Fig. 6

The removal of COD in different processes at optimum condition

Though, when both the US and UV are combined with Fenton process (Sono–photo-Fenton process), an important increase in the removal of COD (76.1% in 60 min) was obtained. About 24.6% raise in the degradation under the same time proposes that the more hydroxyl radicals were formed by Sono–photo-Fenton rather than photo-Fenton process. Therefore, a greater amount of degradation was achieved for Sono–photo-Fenton (US + UV + Fenton) compared with the individual processes. This phenomenon may be due to the production of hydroxyl radicals over photo-Fenton (Eqs. 8, 11, 1416) and Sono–Fenton reactions (Eqs. 1721):
$$ {\text{Fe}}^{3 + } + {\text{H}}_{2} {\text{O}} + hv \to {\text{Fe}}^{2 + } + {\text{H}}^{ + } + {\text{OH}}^{ \cdot } $$
(14)
$$ {\text{Fe}}^{3 + } + {\text{HO}}_{2}^{ \cdot } \to {\text{Fe}}^{2 + } + {\text{H}}^{ + } + {\text{O}}_{2} $$
(15)
$$ {\text{Fe}}^{2 + } + {\text{HO}}_{2}^{ \cdot } \to {\text{Fe}}^{3 + } + {\text{HO}}_{2}^{ - } $$
(16)
Subsequently, the high efficiency reached by the ultrasound supported in Sono–photo-Fenton process was originated from the production of additional hydroxyl radicals according to the following equations (Eqs. 1721).
$$ {\text{H}}_{2} {\text{O }}\mathop{\longrightarrow}\limits^{)))}{\text{OH}}^{ \cdot } + {\text{H}}^{ \cdot } $$
(17)
$$ {\text{O}}_{2} \mathop{\longrightarrow}\limits^{)))}2{\text{O}}^{ \cdot } $$
(18)
$$ O^{ \cdot } + {\text{H}}_{2} {\text{O }}\mathop{\longrightarrow}\limits^{)))}2{\text{OH}}^{ \cdot } $$
(19)
Based on the Eqs. (6) and (13), the following reaction (Eqs. 20, 21) can be happened in the presence of ultrasonic wave:
$$ {\text{FeOH}}^{2 + } \mathop{\longrightarrow}\limits^{)))}{\text{Fe}}^{2 + } + {\text{OH}}^{ \cdot } $$
(20)
$$ {\text{FeOOH}}^{2 + } \mathop{\longrightarrow}\limits^{)))}{\text{Fe}}^{2 + } + {\text{HOO}}^{ \cdot } $$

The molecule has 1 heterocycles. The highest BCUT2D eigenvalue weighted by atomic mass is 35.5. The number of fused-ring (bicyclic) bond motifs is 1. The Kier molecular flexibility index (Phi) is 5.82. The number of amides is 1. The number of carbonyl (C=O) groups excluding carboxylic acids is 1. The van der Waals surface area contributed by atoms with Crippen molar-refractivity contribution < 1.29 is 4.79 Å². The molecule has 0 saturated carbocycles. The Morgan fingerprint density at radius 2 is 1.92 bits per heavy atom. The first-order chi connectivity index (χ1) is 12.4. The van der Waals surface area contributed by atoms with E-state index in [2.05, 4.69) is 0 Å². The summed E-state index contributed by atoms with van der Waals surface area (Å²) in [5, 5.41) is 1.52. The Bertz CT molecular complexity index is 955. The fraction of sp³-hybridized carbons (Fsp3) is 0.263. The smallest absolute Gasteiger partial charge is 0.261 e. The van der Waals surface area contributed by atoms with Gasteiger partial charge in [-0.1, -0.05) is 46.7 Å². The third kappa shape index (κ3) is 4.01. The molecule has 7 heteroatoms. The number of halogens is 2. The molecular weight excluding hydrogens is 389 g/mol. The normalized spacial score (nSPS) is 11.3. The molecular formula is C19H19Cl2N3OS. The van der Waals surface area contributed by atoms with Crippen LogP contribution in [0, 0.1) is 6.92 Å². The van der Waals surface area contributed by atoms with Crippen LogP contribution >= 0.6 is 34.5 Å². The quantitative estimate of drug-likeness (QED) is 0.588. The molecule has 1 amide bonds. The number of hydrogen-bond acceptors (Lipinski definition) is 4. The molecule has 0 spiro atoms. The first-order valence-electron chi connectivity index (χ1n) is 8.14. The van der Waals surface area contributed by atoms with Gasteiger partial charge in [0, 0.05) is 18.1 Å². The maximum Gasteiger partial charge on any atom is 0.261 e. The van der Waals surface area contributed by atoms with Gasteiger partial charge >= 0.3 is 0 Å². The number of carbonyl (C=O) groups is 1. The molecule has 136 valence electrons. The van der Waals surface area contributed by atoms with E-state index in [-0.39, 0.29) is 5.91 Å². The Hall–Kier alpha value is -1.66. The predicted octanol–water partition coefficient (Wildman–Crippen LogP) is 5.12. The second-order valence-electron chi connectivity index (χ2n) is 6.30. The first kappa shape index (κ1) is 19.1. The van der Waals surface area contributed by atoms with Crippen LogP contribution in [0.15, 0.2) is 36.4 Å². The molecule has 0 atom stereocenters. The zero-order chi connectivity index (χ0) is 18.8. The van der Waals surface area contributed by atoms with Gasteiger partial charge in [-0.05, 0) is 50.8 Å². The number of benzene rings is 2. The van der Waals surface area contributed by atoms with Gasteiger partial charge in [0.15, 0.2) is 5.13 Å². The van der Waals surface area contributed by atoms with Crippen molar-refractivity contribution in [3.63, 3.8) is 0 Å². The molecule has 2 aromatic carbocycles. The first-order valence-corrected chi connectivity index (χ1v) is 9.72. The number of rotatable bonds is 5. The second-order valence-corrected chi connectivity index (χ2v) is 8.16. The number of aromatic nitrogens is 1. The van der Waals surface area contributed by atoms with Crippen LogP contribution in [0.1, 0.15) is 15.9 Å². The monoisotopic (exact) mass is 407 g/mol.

(21)

The produced FeOOH2+ in these reactions can be decomposed into Fe2+ and hydroperoxyl by sonolysis. The recreated Fe2+ could then react with H2O2 once more and a closed rotation catalytic mechanism is then customary.

On the other hand, the ultrasound could inhibit the combination of the catalyst elements, thus improving the number of active sites exposed to the degradation reaction [32]. The turbulence effect produced by the ultrasound can accelerate the mass transfer in the solution by improving the sonochemical effect [33].

Based on Eq. (16), the Fe3+ was changed to Fe2+ and the Fenton reaction was started for the degradation of the phenol derivatives. With continuous irradiation of the Fe3+ solution, the regeneration of the catalyst and the production of additional hydroxyl radical were achieved. But, on the time that all of the H2O2 is spent by Fe2+, the reaction is stopped [34].

Conclusions

In this study, the FFD design of the experiment was used for the removal of COD in petrochemical wastewater by Sono–photo-Fenton process.

The influence of initial concentrations of H2O2, Fe2+ and pH on the removal of COD has been investigated. The optimum conditions predicted by the model were as follows: the [Fe2+] = 24 mg/L, pH at 3, and [H2O2] = 500 mg/L. The ANOVA tests were performed to determine the significance of independent variables on the response function. The ANOVA showed a satisfactory prediction second-order regression model and a high determination coefficient value ((R2 = 0.9884, \( R_{\text{pred}}^{ 2} \)  = 0.9713, \( R_{\text{adj}}^{ 2} \)  = 0.9822 for removal of COD). The mean plot and three-dimensional plots were employed to study the parts of each factor, as well as their interactions on the removal of COD. At the achieved optimum condition, the COD of wastewater was reduced from 260 to 62 mg/L and the TOC was reduced from 100 to 31.3 mg/L and the removal of COD and TOC was 76.1 and 68.7%, respectively.

The study demonstrates that ultrasonic treatment can be a suitable method to improve the Fenton and photo-Fenton degradation methods.

The effect of ultrasonic power and the intensity of the UV lamp should be investigated in future works.

Notes

Acknowledgements

The authors wish to thank the HSE department of national petrochemical company of Iran for scientific guidance.

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© The Author(s) 2018

Open AccessThis article is distributed under the terms of the Creative Commons Attribution 4.0 International License (http://creativecommons.org/licenses/by/4.0/), which permits unrestricted use, distribution, and reproduction in any medium, provided you give appropriate credit to the original author(s) and the source, provide a link to the Creative Commons license, and indicate if changes were made.

Authors and Affiliations

  1. 1.Young Researchers and Elite ClubArak Branch, Islamic Azad UniversityArakIran